Karaoke can be a dangerous endeavor. What can you sing that won't make friends shun you? How can you go balls-out during your next performance? Each week in "Ask a Karaoke Host," RFT Music writer and professional karaoke host Allison Babka answers your burning questions about maximizing your melodious mutterings and minimizing your friends' pain. Ask her stuff by emailing email@example.com or hashtagging #rftkaraoke on Twitter.
In your time as a karaoke host, what performance has shocked you the most? What was your "Susan Boyle moment," if you will? -- Shock the Monkey
A lot of weird crap happens at karaoke, so I hardly register anything as "shocking" anymore. In the past, I used to be awed by grand performances. Now, though, I have so many regulars singing "their songs" -- good and bad -- that most Fridays are simply alright.
The stuff that imprints into my brain the most has more to do with emotion than singing prowess. One night, a new guy was sitting at the bar. He was tough-looking, with a long scraggly beard, well-worn Harley-Davidson jacket and plenty of tattoos. He occasionally talked to people around him, but it didn't seem like he had come in with anyone. About 30 minutes after I started the show, he asked me how to be put into the rotation. When his turn eventually came around, he sincerely and tearfully spoke at length about a friend -- a soldier and fellow biker -- who had just passed away, and then he launched into one of the most beautiful renditions of "Danny Boy" I'd ever heard. The man sang exactly what was in his heart and what was meaningful to his late friend, and it was nearly impossible not to be moved by that. The crowd was stunned, and I fought to hold myself together.
You know how I wrote last week about music being like The Force? Well, this guy definitely had The Force, and he wielded it beautifully and powerfully.
If I asked you very nicely to harmonize with me on Skynyrd's "Simple Man," would you? -- Saturday Night Special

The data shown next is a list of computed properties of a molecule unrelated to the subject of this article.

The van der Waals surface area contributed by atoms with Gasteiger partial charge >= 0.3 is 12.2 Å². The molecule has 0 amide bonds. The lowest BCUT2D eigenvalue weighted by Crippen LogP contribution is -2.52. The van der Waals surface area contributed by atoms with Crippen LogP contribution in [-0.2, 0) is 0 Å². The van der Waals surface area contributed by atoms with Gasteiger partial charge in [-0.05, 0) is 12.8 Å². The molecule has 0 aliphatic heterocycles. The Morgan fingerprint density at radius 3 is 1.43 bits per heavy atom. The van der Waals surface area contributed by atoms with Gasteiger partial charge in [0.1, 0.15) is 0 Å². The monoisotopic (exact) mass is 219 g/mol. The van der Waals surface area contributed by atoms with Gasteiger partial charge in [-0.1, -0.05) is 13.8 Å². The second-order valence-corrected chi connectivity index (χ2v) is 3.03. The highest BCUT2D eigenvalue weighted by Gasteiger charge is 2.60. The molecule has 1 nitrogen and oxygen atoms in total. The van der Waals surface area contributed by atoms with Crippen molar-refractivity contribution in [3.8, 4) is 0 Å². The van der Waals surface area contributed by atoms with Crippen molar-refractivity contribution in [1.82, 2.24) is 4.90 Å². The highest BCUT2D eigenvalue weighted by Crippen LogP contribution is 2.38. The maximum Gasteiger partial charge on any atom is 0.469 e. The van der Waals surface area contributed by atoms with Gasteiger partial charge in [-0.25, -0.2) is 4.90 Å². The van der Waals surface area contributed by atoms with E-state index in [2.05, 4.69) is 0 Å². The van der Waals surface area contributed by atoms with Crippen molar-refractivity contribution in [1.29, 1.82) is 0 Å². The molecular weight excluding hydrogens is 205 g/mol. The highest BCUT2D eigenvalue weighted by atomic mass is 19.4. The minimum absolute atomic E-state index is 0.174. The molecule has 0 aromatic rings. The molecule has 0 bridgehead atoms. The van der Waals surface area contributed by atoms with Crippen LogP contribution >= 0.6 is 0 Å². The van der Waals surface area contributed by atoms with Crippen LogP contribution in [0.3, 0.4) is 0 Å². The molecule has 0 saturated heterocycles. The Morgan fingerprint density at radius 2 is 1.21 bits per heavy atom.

I'm sure that this varies among different types of karaoke establishments, but are there any best practices surrounding the popularity of the songs that you pick to sing? In other words, who is karaoke for: the singer or the audience? -- Sell Out
First, karaoke is for you, the singer. It's therapy for some of us and a realization of rock star dreams for others. If you're not having fun and feeling a high from the song vomit or from the attention, the rest won't matter.
Secondly, karaoke is for the audience. People at the bar -- some singers, some not -- want to be entertained, and like it or not, you're part of the pleasure crew. Does this mean you have to give everybody lyrical happy endings? No, but it does mean that you should consider how people want to be massaged.
Like I've written before, nothing kills a karaoke night like an out-of-place song. If the audience has been eating up Justin Timberlake songs all night, they probably will give you the stinkeye if you cry through "Nothing Compares 2 U." So yeah, don't do that.
As for the popularity of the songs themselves, I advise performing stuff that people can mumble along to. I'm not talking about big bar singalongs like "Piano Man," but rather straight-up radio singles. If others are adding their voices to yours because they, too, have heard Katy Perry sing "Firework" during drive time, you'll get a boost of self esteem as well as some instant cred. Once you level up in the audience's eyes (could take a single song, could take a month), then you can tell them "Hey, check this forgotten tune out" without much fear of figurative tomatoes being thrown.
What do you think the average karaoke-goer appreciates more: someone singing in his or her own voice, or in the voice of the tune's original signer? I sing Digital Underground's "Humpty Dance," and it seems to be a hit when I sing it in my own voice, but I also can do a pretty solid impression of Shock G. What should I do? -- Sing Loud, Sing Proud
Boy, it's really "Know your audience" day around here, isn't it?
Like most things, the answer is this: it depends.
Do other people at your favorite karaoke joint sing in their own voices? When someone does try to channel Celine Dion, are they giving a full-out, face-contorting performance, or are they merely sprinkling her weird pronunciations throughout the song? Figure out what seems to be the standard and go with that.
That's not to say you shouldn't do your own thing -- lord knows that the audience needs some variety, you need some extra creative outlets and I need an Advil. What I'm more saying is that you should take note of your audience and your singing brethren before immersing yourself into something that falls flat. Performing completely as somebody else can be tricky, as I've mentioned. Do the whole song that way, and the schtick gets old. Do only a bit, and you force the crowd to look at you with "WTF?" eyes. There's a balance in there somewhere, but hell if I know how to tell you to achieve it.
In the end, just make yourself happy without making the audience hate you. Find your own glowy ball of Jedi light.
As a Friday-night karaoke host at a South County bar, Allison Babka receives her share of drunken song dedications, occasionally makes people cry and even has been glorified by a singing psychic. She's considering adding "Call Me Maybe" to her personal karaoke repertoire, and she hates herself for it. Bug her with karaoke nonsense on Twitter at @ambabka, and use #rftkaraoke.